As climate change continues to have a devastating impact on people’s lives, Daniel Morchain argues that the challenge for climate change adaptation practitioners is to deliver a convincing message to decision makers.
In Greenlandic ‘sila’ means several things: weather, animal, human consciousness and the power of nature. This strikes me as something important, as viscerally meaningful. It speaks of the Greenlandic people’s understanding of their environment and its relation to their own self, and their very existence. It suggests a very organic, balanced, harmonious way of life. Traditionally the Greenlandic people depend on ice (its thickness, its seasonality, its very formation) for their survival. But one factor has
transformed this way of life dramatically: climate change.
…some continue to ignore, dispute or reject the fact that climate change is happening.In and around more tropical latitudes, climate change impacts in the form of drought, floods, more extreme natural hazards, sea level rise, and any number of other manifestations are also having a devastating effect in the lives of people.
Yet despite the fact that billions of people feel its effects uncomfortably close and on a daily basis, and that the scientific community confidently confirms that the global warming of the atmosphere and the oceans is caused by humans, some continue to ignore, dispute or reject the fact that climate change is happening.
Take for instance the de facto ban of the term ‘climate change’ and ‘global warming’ in the American State of Florida, a part of the world not unfamiliar with the impacts of ‘the unnameable something’ on coral reefs, coastal areas and communities. Or, consider what a ridiculously small role the issue of climate change has had in the debates leading up to the UK’s parliamentary elections on May 7.
Why change is needed now
Ruling structures of power have always been resistant and slow to change, but climate change has brought urgency to the table and the need for a fundamental change in thinking about the future. If we don’t challenge the practices that aggravate global warming, and which are promoted by the structures of power; if we don’t leave behind the unsustainable aspects of our development models and our ways of life; if we don’t recognise climate change as one of the key challenges of our generation and act on it, we will miss the opportunity to turn around the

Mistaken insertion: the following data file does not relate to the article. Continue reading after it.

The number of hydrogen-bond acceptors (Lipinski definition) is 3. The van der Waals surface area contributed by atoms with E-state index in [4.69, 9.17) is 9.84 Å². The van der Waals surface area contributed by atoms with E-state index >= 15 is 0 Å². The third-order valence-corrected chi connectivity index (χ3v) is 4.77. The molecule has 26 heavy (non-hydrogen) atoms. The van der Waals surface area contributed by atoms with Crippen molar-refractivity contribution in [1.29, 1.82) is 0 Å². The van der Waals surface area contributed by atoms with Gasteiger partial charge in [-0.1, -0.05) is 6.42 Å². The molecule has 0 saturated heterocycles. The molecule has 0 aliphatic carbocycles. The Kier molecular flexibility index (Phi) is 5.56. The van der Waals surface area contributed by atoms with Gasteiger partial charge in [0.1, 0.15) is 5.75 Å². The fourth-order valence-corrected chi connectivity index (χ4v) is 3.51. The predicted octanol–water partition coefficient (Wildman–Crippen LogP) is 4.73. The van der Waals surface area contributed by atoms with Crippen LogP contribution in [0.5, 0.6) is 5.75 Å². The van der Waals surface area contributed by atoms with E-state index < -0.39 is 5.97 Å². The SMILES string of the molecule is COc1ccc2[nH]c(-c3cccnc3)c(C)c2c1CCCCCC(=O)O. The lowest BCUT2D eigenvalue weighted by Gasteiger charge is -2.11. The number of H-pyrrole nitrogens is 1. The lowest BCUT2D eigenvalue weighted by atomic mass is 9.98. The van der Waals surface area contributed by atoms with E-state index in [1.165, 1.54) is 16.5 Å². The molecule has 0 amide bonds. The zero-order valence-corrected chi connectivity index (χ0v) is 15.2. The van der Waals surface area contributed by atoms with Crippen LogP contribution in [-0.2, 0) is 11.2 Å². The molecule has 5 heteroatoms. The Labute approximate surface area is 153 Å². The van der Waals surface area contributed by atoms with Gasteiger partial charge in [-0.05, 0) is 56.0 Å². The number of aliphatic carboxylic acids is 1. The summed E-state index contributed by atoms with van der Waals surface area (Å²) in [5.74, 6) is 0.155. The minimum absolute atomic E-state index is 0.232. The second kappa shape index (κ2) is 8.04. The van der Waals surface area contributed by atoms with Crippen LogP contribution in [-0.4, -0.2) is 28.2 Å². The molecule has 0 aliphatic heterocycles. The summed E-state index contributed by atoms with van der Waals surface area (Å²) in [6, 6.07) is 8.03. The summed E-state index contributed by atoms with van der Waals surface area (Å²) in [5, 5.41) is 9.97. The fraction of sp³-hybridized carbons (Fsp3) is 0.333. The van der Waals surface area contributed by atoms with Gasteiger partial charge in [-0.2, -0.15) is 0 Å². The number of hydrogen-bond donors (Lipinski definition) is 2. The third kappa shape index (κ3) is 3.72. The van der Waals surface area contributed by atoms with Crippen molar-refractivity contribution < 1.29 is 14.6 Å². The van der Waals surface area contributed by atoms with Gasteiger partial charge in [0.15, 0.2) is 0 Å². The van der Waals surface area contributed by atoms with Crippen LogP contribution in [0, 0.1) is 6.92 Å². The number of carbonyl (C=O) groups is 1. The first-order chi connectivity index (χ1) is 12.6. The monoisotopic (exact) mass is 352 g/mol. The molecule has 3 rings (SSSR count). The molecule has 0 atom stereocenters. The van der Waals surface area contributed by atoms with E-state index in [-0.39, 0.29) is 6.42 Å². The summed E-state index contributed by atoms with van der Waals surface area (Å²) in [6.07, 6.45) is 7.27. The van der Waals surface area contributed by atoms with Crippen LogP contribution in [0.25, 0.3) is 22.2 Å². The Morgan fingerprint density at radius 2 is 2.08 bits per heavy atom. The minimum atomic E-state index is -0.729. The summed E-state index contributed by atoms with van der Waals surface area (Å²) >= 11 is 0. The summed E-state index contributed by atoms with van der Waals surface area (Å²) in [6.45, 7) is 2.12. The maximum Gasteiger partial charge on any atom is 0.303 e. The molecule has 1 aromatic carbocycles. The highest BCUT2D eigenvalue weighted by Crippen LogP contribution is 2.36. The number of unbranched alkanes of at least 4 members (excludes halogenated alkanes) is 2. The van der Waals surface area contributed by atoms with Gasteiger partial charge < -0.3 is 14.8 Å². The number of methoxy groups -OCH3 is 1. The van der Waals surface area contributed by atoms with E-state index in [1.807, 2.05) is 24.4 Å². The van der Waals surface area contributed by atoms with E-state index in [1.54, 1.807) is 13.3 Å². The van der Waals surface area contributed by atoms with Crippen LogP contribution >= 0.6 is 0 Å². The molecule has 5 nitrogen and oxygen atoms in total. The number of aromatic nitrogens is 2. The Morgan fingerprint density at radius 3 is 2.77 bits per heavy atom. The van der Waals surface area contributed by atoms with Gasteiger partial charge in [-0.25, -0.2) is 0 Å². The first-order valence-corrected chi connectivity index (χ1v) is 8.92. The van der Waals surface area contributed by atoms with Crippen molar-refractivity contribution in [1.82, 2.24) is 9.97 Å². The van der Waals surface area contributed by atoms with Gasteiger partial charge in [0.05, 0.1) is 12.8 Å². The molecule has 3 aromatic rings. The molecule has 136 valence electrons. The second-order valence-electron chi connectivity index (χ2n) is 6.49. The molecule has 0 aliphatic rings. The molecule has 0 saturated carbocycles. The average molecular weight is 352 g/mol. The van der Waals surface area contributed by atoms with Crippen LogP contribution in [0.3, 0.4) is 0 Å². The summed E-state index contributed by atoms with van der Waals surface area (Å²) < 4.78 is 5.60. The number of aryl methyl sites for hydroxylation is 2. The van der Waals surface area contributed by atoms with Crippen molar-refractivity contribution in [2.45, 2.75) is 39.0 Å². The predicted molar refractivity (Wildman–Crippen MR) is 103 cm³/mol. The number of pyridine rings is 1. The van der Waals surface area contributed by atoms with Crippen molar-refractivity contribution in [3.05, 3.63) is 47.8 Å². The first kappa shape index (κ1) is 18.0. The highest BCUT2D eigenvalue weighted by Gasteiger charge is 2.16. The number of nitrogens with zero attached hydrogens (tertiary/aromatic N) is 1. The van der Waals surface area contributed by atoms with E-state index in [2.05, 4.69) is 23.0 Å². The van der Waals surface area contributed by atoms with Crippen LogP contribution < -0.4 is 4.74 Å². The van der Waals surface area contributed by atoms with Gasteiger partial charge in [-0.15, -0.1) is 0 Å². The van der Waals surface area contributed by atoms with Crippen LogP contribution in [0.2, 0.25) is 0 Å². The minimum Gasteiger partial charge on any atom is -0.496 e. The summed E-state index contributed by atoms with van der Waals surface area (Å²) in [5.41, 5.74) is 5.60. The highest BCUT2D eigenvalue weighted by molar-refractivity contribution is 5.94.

prevalent short-sighted thinking. We are sitting on a time bomb.
Change, of course, is not easy. And figuring out good and effective ways to adapt to climate change is actually pretty difficult. For instance, one study concludes that adaptation measures currently being implemented in the semi arid regions of Southern Africa ‘are unlikely to help communities adapt to climate change into the future’, despite all best efforts. For adaptation to be successful, our thinking and practice
needs to become a transformational process; it needs to go beyond strictly incremental efforts to keep away the flood waters, and involve new players, including those whose voices haven’t been heard.
The challenge ahead
Our challenge is to make this transformational thinking move beyond climate change circles. Climate change adaptation practitioners in both high and low income countries will fail in their mission if they can’t deliver a convincing message to decision makers, be it local, municipal and national authorities, donors or the private sector, communities, or the public in general. The question is not just how much funding there will be for climate change adaptation, but how it is going to be used. …our thinking and practice needs to become a
In other words, as Karen O’Brien writes: ‘developing and spreading low-carbon technologies is much easier than questioning ways of life’. And while that prospect is not overly scary (normally the ‘bad’ option is not low-carbon technologies!), it poses the right challenges.
Speaking on Radio 4’s Today programme, Sir Brian Hoskins rightly pointed out that one of the barriers to climate change action is that there is a: ‘total lack of the vision of where the world will be in 30 years time’ and what a ‘viable industry’ would look like then. And that’s precisely the problem. While adaptation is a long process, climate change discussions are often reduced to the level of ‘what’s going to make someone happy for the next 5 minutes’, and what will buy
politicians a vote.
This does not negate the need to address ongoing crises immediately, but it demands that long term visions and their implications are also debated today.
A survey of 90 climate change adaptation practitioners in semi arid regions of Africa and South Asia reveals that whatever complexity and combination of barriers adaptation practitioners face, shaping the vision for the next 30 years will require foundational and transformational changes to governance systems and institutions, making them fairer and more participatory. It will also require creating an
enabling policy and legal environment for development, without forgetting the poorest and most vulnerable.
Transformational change, it seems to me, is largely a return to the notions of what we feel viscerally to be just.
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Header image: Shahdadpur, Sanghar district: Residents collecting their belongings on a higher ground outside village after the floods in Pakistan. Credit: Tariq Masood Malik/ Oxfam
Author: Daniel Morchain
Archive blog. Originally posted on Oxfam Policy & Practice.